Wednesday, January 5, 2011

What I Wish I Knew When I Was 20

Instead of spending time in the annual routine celebration of New Year, I was lucky enough to squeeze time to finish this book: What I Wish I Knew When I Was 20 by Tina Seelig. As I previously blogged that time is too precious to be wasted by doing stupid or meaningless things, such as reading a bad book or watching a bad movie. This book is definitely a good read. Not only it is entertaining, I do feel like I can benefit from learning the lessons in this book.

The author is a female neuron scientist who became a management consultant. She has been giving life lessons based on her own experience and encounters. Those lessons are not complicated at all, some of them perhaps were told by others in some other forms or means. She patches her lessons together and wrote this book as a gift for her son who was gonna be 20 then. Though my 20 was long gone, I do find the timeless lessons in this book refreshing. The author is skillful enough to pack them up with vivid description and examples to keep my eyeballs from cover to back of this book.

The following are some extracts and lessons that I picked up from the book.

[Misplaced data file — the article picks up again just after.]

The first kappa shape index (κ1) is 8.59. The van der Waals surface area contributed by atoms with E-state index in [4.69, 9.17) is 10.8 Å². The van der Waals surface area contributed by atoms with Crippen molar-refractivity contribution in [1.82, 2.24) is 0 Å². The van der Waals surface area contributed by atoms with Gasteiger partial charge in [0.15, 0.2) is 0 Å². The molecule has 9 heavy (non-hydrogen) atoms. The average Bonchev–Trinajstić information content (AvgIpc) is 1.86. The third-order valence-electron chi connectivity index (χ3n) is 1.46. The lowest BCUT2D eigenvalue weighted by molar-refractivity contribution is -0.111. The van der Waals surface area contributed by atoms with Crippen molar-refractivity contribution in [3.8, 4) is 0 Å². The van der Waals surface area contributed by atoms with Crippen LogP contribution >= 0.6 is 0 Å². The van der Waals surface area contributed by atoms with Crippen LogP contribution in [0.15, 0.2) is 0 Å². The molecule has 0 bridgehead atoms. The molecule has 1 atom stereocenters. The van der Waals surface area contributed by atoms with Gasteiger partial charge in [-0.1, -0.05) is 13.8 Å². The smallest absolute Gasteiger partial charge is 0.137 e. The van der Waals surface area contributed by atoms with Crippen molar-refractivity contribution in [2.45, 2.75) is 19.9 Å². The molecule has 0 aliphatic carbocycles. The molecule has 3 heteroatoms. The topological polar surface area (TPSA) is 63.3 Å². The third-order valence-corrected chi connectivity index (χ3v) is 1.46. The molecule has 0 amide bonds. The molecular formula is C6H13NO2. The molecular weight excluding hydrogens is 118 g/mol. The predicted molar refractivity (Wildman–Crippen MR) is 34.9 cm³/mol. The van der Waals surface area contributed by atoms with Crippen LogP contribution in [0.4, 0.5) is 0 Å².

“If you goal is to make meaning by trying to solve a big problem in innovative ways, you are more likely to make money than if you start with the goal of making money, in which case you will probably not make money or meaning.”

Brainstorming sections should have no rule, boundary or limit.

“Rules are often meant to be broken. This idea is captured in the oft-used phrase “ Don’t ask for permission, but beg for forgiveness.” Most rules are in place as the lowest common denominator, making sure that those who don’t have a clue what to do stay within the boundaries.”

“It is better to know the few things that are really against the rules than to focus on the many things you think you should do.”

“…it takes practice to do things that are not the “automatic next step.” The more you experiment, the more you see that the spectrum of options is much broader than imagined. The sole rule is that you are limited only by your energy and imagination.”

“Instead of waiting to be asked and tiptoeing around an opportunity, seize it. It takes hard work, energy, and drive – but these are the assets that set leaders apart from those who wait for others to anoint them.”

“if you aren’t failing sometimes then you aren’t taking enough risks.”….creation of a ‘failure resume’ showcasing some of my biggest mistakes. “One the most basic level, all learning comes from failure.”

“The Da Vinci Rule” – It is easier to resist at the beginning than at the end…”Quitting is actually incredibly empowering.” Quitting should be done gracefully.

“Don’t sit around waiting for a yes that will never come. It’s better to get to no sooner rather than later, so you can put your energy into opportunities with a higher likelihood of success….That is, if you continue to push the limits, and are willing to fail along the way, you will very likely find success.”

“There appear to be five primary types of risks: physical, social, emotional, financial, and intellectual.”